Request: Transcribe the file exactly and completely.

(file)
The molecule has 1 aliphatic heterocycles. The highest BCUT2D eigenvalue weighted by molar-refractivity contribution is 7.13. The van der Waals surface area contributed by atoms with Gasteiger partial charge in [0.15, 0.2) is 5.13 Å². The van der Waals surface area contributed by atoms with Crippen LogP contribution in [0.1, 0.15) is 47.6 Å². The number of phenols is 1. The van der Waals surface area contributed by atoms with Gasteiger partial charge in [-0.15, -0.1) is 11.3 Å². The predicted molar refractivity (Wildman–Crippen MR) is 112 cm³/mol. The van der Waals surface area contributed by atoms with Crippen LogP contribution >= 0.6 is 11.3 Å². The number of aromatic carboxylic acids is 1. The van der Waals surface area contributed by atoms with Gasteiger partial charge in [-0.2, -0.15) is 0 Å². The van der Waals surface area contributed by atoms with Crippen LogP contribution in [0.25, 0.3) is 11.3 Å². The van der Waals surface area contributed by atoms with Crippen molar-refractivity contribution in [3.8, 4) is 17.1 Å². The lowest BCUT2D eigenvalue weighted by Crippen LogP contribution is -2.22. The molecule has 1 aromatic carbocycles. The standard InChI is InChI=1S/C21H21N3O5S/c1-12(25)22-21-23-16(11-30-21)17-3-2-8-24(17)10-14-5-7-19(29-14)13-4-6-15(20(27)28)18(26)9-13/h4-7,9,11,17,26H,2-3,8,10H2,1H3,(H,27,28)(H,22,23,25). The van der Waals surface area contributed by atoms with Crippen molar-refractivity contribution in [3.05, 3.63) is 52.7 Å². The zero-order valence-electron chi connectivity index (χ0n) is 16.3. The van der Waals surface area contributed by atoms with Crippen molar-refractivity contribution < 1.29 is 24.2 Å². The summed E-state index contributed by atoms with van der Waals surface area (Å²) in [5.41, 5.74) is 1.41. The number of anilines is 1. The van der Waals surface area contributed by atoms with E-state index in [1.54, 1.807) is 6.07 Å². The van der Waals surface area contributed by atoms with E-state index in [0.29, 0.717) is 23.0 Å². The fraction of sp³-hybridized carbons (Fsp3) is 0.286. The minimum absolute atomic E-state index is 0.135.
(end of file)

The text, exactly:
The molecule has 1 aliphatic heterocycles. The highest BCUT2D eigenvalue weighted by molar-refractivity contribution is 7.13. The van der Waals surface area contributed by atoms with Gasteiger partial charge in [0.15, 0.2) is 5.13 Å². The van der Waals surface area contributed by atoms with Crippen LogP contribution in [0.1, 0.15) is 47.6 Å². The number of phenols is 1. The van der Waals surface area contributed by atoms with Gasteiger partial charge in [-0.15, -0.1) is 11.3 Å². The predicted molar refractivity (Wildman–Crippen MR) is 112 cm³/mol. The van der Waals surface area contributed by atoms with Crippen LogP contribution >= 0.6 is 11.3 Å². The number of aromatic carboxylic acids is 1. The van der Waals surface area contributed by atoms with Gasteiger partial charge in [-0.2, -0.15) is 0 Å². The van der Waals surface area contributed by atoms with Crippen LogP contribution in [0.25, 0.3) is 11.3 Å². The van der Waals surface area contributed by atoms with Crippen molar-refractivity contribution in [3.8, 4) is 17.1 Å². The lowest BCUT2D eigenvalue weighted by Crippen LogP contribution is -2.22. The molecule has 1 aromatic carbocycles. The standard InChI is InChI=1S/C21H21N3O5S/c1-12(25)22-21-23-16(11-30-21)17-3-2-8-24(17)10-14-5-7-19(29-14)13-4-6-15(20(27)28)18(26)9-13/h4-7,9,11,17,26H,2-3,8,10H2,1H3,(H,27,28)(H,22,23,25). The van der Waals surface area contributed by atoms with Crippen molar-refractivity contribution in [3.05, 3.63) is 52.7 Å². The zero-order valence-electron chi connectivity index (χ0n) is 16.3. The van der Waals surface area contributed by atoms with Crippen molar-refractivity contribution < 1.29 is 24.2 Å². The summed E-state index contributed by atoms with van der Waals surface area (Å²) in [5.41, 5.74) is 1.41. The number of anilines is 1. The van der Waals surface area contributed by atoms with E-state index in [1.54, 1.807) is 6.07 Å². The van der Waals surface area contributed by atoms with E-state index in [0.29, 0.717) is 23.0 Å². The fraction of sp³-hybridized carbons (Fsp3) is 0.286. The minimum absolute atomic E-state index is 0.135.